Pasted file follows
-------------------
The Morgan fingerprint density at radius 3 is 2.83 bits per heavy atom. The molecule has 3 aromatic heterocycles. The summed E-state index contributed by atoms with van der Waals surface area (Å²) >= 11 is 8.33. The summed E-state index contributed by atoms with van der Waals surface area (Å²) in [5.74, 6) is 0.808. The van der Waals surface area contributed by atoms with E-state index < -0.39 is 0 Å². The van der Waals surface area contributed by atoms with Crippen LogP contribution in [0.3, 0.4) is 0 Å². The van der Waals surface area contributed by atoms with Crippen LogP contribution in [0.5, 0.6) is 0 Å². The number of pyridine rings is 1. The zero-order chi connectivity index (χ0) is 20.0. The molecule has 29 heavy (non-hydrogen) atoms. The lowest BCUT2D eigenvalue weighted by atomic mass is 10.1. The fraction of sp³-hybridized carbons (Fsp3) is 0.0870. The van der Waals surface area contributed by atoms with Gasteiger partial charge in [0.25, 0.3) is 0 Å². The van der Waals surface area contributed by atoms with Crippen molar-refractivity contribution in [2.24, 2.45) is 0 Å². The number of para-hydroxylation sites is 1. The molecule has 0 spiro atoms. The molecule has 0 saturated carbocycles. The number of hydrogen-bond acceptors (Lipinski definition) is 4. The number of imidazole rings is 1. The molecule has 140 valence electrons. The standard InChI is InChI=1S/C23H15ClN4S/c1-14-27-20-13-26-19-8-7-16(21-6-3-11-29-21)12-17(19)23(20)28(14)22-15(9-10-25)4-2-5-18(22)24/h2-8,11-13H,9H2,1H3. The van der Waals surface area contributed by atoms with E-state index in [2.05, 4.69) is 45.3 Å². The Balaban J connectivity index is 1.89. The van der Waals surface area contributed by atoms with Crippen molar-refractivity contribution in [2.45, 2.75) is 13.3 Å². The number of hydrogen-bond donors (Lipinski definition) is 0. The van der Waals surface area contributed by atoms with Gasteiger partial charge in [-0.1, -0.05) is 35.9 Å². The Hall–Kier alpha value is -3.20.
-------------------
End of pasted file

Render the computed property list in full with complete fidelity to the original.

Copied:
The Morgan fingerprint density at radius 3 is 2.83 bits per heavy atom. The molecule has 3 aromatic heterocycles. The summed E-state index contributed by atoms with van der Waals surface area (Å²) >= 11 is 8.33. The summed E-state index contributed by atoms with van der Waals surface area (Å²) in [5.74, 6) is 0.808. The van der Waals surface area contributed by atoms with E-state index < -0.39 is 0 Å². The van der Waals surface area contributed by atoms with Crippen LogP contribution in [0.3, 0.4) is 0 Å². The van der Waals surface area contributed by atoms with Crippen LogP contribution in [0.5, 0.6) is 0 Å². The number of pyridine rings is 1. The zero-order chi connectivity index (χ0) is 20.0. The molecule has 29 heavy (non-hydrogen) atoms. The lowest BCUT2D eigenvalue weighted by atomic mass is 10.1. The fraction of sp³-hybridized carbons (Fsp3) is 0.0870. The van der Waals surface area contributed by atoms with Gasteiger partial charge in [0.25, 0.3) is 0 Å². The van der Waals surface area contributed by atoms with Crippen molar-refractivity contribution in [2.24, 2.45) is 0 Å². The number of para-hydroxylation sites is 1. The molecule has 0 spiro atoms. The molecule has 0 saturated carbocycles. The number of hydrogen-bond acceptors (Lipinski definition) is 4. The number of imidazole rings is 1. The molecule has 140 valence electrons. The standard InChI is InChI=1S/C23H15ClN4S/c1-14-27-20-13-26-19-8-7-16(21-6-3-11-29-21)12-17(19)23(20)28(14)22-15(9-10-25)4-2-5-18(22)24/h2-8,11-13H,9H2,1H3. The van der Waals surface area contributed by atoms with E-state index in [2.05, 4.69) is 45.3 Å². The Balaban J connectivity index is 1.89. The van der Waals surface area contributed by atoms with Crippen molar-refractivity contribution in [2.45, 2.75) is 13.3 Å². The number of hydrogen-bond donors (Lipinski definition) is 0. The van der Waals surface area contributed by atoms with Gasteiger partial charge in [-0.1, -0.05) is 35.9 Å². The Hall–Kier alpha value is -3.20.